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Honoring the Dead Brings Father, Son Closer
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Honoring the Dead Brings Father, Son Closer


On Fridays, we hear from StoryCorps. Americans across the country tell their stories as part of this project. They visit a recording booth with a friend or a loved one and interview them.

Today we hear a Memorial Day story. It comes from Butte, Montana. David Shea's mother died in the early 1980s, and he decided to move back home to help out his father, Denny Shea. It wasn't long before David learned there were some things he didn't know about his dad.

Mr. DAVID SHEA (Butte, Montana): One of the things I noticed early on was that he had all these small coffee cans lined up in their garage. And I said to him one day: Dad, you know, wouldn't it be cheaper to buy a larger can of coffee and have less garbage? And he'd say, oh, leave me alone, and just never you mind. It's my house, I do what I want.

Anyway, they kept stacking up in the garage. And the day before Memorial Day, he said I want you to go to Wal-Mart or Kmart and buy a bag of sand, some rolls of colored aluminum foil and as many silk flowers as you can get. And just don't ask me. Just go do it for me. Would you please?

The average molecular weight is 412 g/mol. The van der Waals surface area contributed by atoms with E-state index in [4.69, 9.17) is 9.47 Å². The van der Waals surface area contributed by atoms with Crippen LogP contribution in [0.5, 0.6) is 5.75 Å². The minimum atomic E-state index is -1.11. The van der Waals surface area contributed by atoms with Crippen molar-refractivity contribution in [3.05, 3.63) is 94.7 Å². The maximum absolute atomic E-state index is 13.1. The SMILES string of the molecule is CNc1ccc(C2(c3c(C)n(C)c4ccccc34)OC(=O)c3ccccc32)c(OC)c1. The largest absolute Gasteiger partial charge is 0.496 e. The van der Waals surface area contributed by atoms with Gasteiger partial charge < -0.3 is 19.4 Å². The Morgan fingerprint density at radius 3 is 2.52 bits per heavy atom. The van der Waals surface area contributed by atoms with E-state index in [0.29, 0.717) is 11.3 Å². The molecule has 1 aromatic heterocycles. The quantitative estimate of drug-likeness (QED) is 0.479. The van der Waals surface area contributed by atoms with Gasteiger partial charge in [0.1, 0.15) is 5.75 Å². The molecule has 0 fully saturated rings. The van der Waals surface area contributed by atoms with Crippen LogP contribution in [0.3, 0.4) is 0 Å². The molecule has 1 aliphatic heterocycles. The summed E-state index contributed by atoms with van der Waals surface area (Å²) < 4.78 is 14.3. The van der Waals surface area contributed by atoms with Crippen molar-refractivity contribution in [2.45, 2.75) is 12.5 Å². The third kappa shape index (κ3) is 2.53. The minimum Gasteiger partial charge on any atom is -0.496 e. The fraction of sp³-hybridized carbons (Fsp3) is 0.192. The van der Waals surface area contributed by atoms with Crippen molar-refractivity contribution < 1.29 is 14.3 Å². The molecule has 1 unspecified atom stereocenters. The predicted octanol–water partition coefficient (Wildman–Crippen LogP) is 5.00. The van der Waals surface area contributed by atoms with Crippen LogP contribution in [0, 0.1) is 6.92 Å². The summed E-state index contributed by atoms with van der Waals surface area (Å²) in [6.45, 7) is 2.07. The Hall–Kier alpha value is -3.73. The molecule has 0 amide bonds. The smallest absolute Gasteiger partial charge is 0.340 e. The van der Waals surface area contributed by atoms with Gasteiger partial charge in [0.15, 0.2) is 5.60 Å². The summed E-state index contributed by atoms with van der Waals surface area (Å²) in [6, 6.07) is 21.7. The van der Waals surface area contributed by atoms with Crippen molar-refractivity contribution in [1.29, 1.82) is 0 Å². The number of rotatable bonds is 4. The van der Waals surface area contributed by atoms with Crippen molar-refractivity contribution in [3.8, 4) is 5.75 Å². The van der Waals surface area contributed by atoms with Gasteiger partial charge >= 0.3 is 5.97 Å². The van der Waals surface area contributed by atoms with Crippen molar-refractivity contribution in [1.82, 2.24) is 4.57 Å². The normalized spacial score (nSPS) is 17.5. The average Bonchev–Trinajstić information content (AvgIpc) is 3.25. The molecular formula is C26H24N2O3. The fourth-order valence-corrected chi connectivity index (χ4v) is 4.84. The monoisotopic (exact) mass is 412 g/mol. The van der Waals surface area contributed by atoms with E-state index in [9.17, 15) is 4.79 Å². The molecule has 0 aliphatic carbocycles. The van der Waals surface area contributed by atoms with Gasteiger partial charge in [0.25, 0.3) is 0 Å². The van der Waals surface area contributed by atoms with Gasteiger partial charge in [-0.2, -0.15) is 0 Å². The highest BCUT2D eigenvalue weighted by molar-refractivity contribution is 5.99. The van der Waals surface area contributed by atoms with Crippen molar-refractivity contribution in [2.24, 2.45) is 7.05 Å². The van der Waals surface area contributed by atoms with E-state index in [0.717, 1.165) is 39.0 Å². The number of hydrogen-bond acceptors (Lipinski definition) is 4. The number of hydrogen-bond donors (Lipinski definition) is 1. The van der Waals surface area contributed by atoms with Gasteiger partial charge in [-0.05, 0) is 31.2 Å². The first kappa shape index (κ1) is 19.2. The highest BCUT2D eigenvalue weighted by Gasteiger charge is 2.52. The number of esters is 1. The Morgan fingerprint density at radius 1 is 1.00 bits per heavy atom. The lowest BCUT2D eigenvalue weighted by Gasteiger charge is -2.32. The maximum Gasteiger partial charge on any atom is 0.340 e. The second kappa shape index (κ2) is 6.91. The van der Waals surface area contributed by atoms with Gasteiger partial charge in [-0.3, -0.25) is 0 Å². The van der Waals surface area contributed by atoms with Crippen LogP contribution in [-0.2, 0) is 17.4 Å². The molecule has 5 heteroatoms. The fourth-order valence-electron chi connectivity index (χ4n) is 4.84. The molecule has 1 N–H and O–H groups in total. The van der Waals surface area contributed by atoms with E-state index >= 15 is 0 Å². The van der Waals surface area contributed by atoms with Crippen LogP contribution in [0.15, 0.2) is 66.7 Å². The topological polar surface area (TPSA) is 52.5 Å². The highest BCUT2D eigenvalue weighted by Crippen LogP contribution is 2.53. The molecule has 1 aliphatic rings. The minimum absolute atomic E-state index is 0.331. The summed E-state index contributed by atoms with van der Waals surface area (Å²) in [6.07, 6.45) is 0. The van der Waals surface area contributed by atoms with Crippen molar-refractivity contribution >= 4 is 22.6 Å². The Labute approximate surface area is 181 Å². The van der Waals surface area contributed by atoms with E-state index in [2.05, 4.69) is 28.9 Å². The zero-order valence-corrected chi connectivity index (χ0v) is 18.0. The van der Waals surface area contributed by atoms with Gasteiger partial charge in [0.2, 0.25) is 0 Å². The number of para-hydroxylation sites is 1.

So I said sure, no problem. So I went, and I loaded up the garage with all the stuff he'd asked me to get, and then on Memorial Day, he said to me: Would you mind helping me with the graves today?

And I thought well, sure, I'd love to do that because, you know, I thought it was my mom's grave and my grandparents' grave. And we get out to the garage, and he's got shovels and rakes and coffee cans full of bouquets. And I said what are we doing? And he goes: We're doing the graves. Just be quiet, and let's go.

So we get in the car, and he'd packed a lunch, and we started driving around the cemetery looking for graves. And I said well, who are these people? And he said: well, these are the people that helped me through my life, and they don't have any relatives, and they don't have any survivors, and every year I do their graves.

So we stopped at a grave, and it was the Torpeys, Mr. and Mrs. Torpey. And I said: So who are these people? I've never heard of them.

And he said: Well, we were poor, we didn't have anything, and when I needed to learn how to drive a car, Mr. Torpey taught me how to drive a car. And when I had to have a car to go on a date or something, Mr. Torpey would loan me his Buick.

That's pretty much how the day went. I heard my dad's whole life through the process of paying tribute to the people that helped him out.

You know, my dad never spoke about his past. We never talked about where he came from. What a way to learn about your personal history, you know, that it's typically you think you're going to sit down and have a conversation with somebody. But this was actually just the process of doing what had been a ritual for years that I didn't even know about.

MONTAGNE: David Shea at StoryCorps in Butte, Montana. His father, Denny Shea, died in 1995, and David decorates his grave each Memorial Day.

All StoryCorps interviews are archived at the American Folk Life Center at the Library of Congress. You can subscribe to the Podcast at

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